Trump Meddler in Michigan, Matthew DePerno, Is Charged in Election Breach
Matthew DePerno, a key orchestrator of efforts to help former President Donald J. Trump try to overturn the 2020 election in Michigan and an unsuccessful candidate for state attorney general last year, was arraigned on four felony charges on Tuesday, according to documents released by D.J. Hilson, the special prosecutor handling the investigation.
The charges against Mr. DePerno, which include undue possession of a voting machine and a conspiracy to gain unauthorized access to a computer or computer system, come after a nearly yearlong investigation in one of the battleground states that cemented the election of Joseph R. Biden Jr. as president.
Former State Representative Daire Rendon was also charged with two crimes, including a conspiracy to illegally obtain a voting machine and false pretenses.
Both Mr. DePerno and Ms. Rendon were arraigned remotely on Tuesday before Chief Judge Jeffery Matis, according to Richard Lynch, the court administrator for Oakland County’s Sixth Circuit, and remained free on bond.
The charges were first reported by The Detroit News.
Mr. DePerno denied any wrongdoing and said that his efforts “uncovered significant security flaws” in a statement from his lawyer, Paul Stablein.
“He maintains his innocence and firmly believes that these charges are not based upon any actual truth and are motivated primarily by politics rather than evidence,” Mr. Stablein said.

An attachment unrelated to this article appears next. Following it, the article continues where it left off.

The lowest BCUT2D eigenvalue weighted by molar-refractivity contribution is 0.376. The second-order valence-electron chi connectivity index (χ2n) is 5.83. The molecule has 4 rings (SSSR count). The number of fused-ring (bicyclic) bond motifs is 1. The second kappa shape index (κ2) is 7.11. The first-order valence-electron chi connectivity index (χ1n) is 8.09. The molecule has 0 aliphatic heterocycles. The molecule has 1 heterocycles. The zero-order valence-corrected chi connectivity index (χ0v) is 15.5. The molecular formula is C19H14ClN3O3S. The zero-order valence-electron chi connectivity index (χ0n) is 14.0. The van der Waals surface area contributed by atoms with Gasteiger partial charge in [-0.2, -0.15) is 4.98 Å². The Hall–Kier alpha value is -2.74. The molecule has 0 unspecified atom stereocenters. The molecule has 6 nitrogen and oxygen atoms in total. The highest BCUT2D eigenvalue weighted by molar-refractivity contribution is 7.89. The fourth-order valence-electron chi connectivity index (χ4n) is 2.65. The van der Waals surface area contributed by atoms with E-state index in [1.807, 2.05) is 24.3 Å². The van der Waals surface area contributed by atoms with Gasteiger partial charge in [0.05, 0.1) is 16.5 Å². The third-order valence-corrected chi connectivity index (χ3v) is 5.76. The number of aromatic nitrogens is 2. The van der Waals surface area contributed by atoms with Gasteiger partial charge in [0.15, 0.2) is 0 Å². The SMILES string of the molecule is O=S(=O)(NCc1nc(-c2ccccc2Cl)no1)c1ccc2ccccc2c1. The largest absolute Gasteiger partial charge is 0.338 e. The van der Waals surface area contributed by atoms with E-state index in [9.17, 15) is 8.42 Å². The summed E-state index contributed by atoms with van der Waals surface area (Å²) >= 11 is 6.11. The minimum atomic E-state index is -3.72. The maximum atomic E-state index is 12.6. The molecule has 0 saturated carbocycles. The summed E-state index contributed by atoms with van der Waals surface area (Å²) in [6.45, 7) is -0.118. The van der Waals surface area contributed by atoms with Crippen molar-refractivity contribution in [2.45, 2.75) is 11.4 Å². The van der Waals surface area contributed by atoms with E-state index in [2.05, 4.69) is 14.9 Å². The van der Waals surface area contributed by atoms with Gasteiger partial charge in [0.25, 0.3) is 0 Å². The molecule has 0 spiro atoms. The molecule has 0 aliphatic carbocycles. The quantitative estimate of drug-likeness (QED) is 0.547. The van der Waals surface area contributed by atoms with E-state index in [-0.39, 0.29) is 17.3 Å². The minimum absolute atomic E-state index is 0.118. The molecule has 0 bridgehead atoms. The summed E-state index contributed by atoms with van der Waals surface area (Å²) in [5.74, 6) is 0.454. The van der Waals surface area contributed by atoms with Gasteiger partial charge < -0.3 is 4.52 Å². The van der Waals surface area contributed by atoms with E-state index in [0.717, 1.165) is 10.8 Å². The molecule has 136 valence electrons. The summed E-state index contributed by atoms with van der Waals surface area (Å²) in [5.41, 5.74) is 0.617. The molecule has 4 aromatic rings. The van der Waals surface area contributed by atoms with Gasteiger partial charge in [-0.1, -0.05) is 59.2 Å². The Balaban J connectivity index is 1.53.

The criminal inquiry in Michigan has largely been overshadowed by developments in Georgia, where a grand jury is weighing charges against Mr. Trump for trying to subvert the election, but both are part of the ongoing reckoning over the conspiracy theories about election machines promoted by Mr. Trump and his allies.
The efforts to legitimize the falsehoods and conspiracy theories promoted widely by Mr. Trump and his allies continued long after the Jan. 6, 2021, attack on the Capitol and after Mr. Biden took office. In Arizona, such efforts included the discredited election audit of Maricopa County led by Republicans in the state legislature.
In a statement, Mr. Hilson said, “Although our office made no recommendations to the grand jury as to whether an indictment should be issued or not, we support the grand jury’s decision and we will prosecute each of the cases as they have directed in the sole interests of justice.”
Dana Nessel, Michigan’s attorney general and a Democrat who went on to defeat Mr. DePerno in the November election, has not been involved in the investigation since the appointment of a special prosecutor in August last year. In a statement on Tuesday, Ms. Nessel said that the allegations “caused undeniable harm to our democracy” and issued a warning for the future.
“The 2024 presidential election will soon be upon us. The lies espoused by attorneys involved in this matter, and those who worked in concert with them across the nation, wreaked havoc and sowed distrust within our democratic institutions and processes,” Ms. Nessel said. “We hope for swift justice in the courts.”